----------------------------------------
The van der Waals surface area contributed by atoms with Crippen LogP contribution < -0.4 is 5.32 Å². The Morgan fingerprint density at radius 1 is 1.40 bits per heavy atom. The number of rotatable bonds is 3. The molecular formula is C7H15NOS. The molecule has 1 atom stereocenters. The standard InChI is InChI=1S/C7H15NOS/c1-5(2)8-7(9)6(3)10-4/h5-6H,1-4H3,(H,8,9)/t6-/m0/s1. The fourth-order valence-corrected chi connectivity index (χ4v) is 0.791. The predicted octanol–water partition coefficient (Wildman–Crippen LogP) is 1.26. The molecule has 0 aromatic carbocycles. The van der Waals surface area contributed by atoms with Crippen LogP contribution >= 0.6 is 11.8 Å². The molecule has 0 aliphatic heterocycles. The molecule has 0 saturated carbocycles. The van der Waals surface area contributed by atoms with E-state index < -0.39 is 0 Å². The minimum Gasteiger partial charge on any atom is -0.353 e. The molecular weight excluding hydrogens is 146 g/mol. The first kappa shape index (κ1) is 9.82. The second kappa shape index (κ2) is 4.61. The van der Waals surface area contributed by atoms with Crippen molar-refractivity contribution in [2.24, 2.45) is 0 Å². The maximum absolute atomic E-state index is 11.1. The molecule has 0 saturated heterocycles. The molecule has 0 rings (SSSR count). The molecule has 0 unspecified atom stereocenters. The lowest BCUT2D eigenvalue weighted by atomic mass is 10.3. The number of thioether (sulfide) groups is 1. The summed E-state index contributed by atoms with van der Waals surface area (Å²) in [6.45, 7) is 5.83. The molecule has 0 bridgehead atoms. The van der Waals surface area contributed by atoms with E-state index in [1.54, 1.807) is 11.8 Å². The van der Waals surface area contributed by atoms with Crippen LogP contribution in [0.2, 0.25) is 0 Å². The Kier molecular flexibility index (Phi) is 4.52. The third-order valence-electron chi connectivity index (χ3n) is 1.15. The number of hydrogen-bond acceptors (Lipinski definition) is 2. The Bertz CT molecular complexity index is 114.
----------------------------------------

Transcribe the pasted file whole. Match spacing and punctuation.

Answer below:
The van der Waals surface area contributed by atoms with Crippen LogP contribution < -0.4 is 5.32 Å². The Morgan fingerprint density at radius 1 is 1.40 bits per heavy atom. The number of rotatable bonds is 3. The molecular formula is C7H15NOS. The molecule has 1 atom stereocenters. The standard InChI is InChI=1S/C7H15NOS/c1-5(2)8-7(9)6(3)10-4/h5-6H,1-4H3,(H,8,9)/t6-/m0/s1. The fourth-order valence-corrected chi connectivity index (χ4v) is 0.791. The predicted octanol–water partition coefficient (Wildman–Crippen LogP) is 1.26. The molecule has 0 aromatic carbocycles. The van der Waals surface area contributed by atoms with Crippen LogP contribution >= 0.6 is 11.8 Å². The molecule has 0 aliphatic heterocycles. The molecule has 0 saturated carbocycles. The van der Waals surface area contributed by atoms with E-state index < -0.39 is 0 Å². The minimum Gasteiger partial charge on any atom is -0.353 e. The molecular weight excluding hydrogens is 146 g/mol. The first kappa shape index (κ1) is 9.82. The second kappa shape index (κ2) is 4.61. The van der Waals surface area contributed by atoms with Crippen molar-refractivity contribution in [2.24, 2.45) is 0 Å². The maximum absolute atomic E-state index is 11.1. The molecule has 0 saturated heterocycles. The molecule has 0 rings (SSSR count). The molecule has 0 unspecified atom stereocenters. The lowest BCUT2D eigenvalue weighted by atomic mass is 10.3. The number of thioether (sulfide) groups is 1. The summed E-state index contributed by atoms with van der Waals surface area (Å²) in [6.45, 7) is 5.83. The molecule has 0 bridgehead atoms. The van der Waals surface area contributed by atoms with E-state index in [1.54, 1.807) is 11.8 Å². The van der Waals surface area contributed by atoms with Crippen LogP contribution in [0.2, 0.25) is 0 Å². The Kier molecular flexibility index (Phi) is 4.52. The third-order valence-electron chi connectivity index (χ3n) is 1.15. The number of hydrogen-bond acceptors (Lipinski definition) is 2. The Bertz CT molecular complexity index is 114.